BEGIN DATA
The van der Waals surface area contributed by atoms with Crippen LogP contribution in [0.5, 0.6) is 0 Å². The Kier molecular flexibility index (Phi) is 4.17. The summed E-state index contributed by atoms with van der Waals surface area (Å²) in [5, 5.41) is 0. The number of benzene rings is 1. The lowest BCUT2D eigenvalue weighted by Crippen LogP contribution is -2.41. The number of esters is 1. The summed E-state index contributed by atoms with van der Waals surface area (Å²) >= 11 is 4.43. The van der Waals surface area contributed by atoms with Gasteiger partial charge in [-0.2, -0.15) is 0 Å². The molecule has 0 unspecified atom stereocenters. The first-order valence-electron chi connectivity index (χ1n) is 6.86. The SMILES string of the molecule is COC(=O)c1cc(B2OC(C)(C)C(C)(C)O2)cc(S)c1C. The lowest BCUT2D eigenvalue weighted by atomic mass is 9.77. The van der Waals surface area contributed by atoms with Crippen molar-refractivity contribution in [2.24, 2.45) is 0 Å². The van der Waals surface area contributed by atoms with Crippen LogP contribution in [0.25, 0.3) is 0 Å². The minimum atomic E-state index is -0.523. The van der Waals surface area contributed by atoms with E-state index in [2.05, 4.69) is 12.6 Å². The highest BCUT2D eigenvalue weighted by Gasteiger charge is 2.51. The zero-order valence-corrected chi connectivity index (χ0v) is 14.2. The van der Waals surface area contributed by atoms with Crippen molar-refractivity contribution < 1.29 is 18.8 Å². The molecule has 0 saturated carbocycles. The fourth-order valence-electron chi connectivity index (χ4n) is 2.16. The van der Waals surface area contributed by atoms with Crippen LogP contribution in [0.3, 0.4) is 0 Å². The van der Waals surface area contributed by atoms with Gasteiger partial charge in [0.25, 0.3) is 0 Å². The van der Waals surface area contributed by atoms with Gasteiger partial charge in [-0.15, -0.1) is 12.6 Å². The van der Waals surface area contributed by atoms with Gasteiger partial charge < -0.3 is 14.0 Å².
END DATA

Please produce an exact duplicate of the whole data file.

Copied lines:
The van der Waals surface area contributed by atoms with Crippen LogP contribution in [0.5, 0.6) is 0 Å². The Kier molecular flexibility index (Phi) is 4.17. The summed E-state index contributed by atoms with van der Waals surface area (Å²) in [5, 5.41) is 0. The number of benzene rings is 1. The lowest BCUT2D eigenvalue weighted by Crippen LogP contribution is -2.41. The number of esters is 1. The summed E-state index contributed by atoms with van der Waals surface area (Å²) >= 11 is 4.43. The van der Waals surface area contributed by atoms with Gasteiger partial charge in [-0.2, -0.15) is 0 Å². The molecule has 0 unspecified atom stereocenters. The first-order valence-electron chi connectivity index (χ1n) is 6.86. The SMILES string of the molecule is COC(=O)c1cc(B2OC(C)(C)C(C)(C)O2)cc(S)c1C. The lowest BCUT2D eigenvalue weighted by atomic mass is 9.77. The van der Waals surface area contributed by atoms with Crippen molar-refractivity contribution in [2.24, 2.45) is 0 Å². The van der Waals surface area contributed by atoms with Crippen LogP contribution in [0.25, 0.3) is 0 Å². The minimum atomic E-state index is -0.523. The van der Waals surface area contributed by atoms with E-state index in [2.05, 4.69) is 12.6 Å². The highest BCUT2D eigenvalue weighted by Gasteiger charge is 2.51. The zero-order valence-corrected chi connectivity index (χ0v) is 14.2. The van der Waals surface area contributed by atoms with Crippen molar-refractivity contribution < 1.29 is 18.8 Å². The molecule has 0 saturated carbocycles. The fourth-order valence-electron chi connectivity index (χ4n) is 2.16. The van der Waals surface area contributed by atoms with Crippen LogP contribution in [0.3, 0.4) is 0 Å². The van der Waals surface area contributed by atoms with Gasteiger partial charge in [0.25, 0.3) is 0 Å². The van der Waals surface area contributed by atoms with Gasteiger partial charge in [-0.15, -0.1) is 12.6 Å². The van der Waals surface area contributed by atoms with Gasteiger partial charge < -0.3 is 14.0 Å².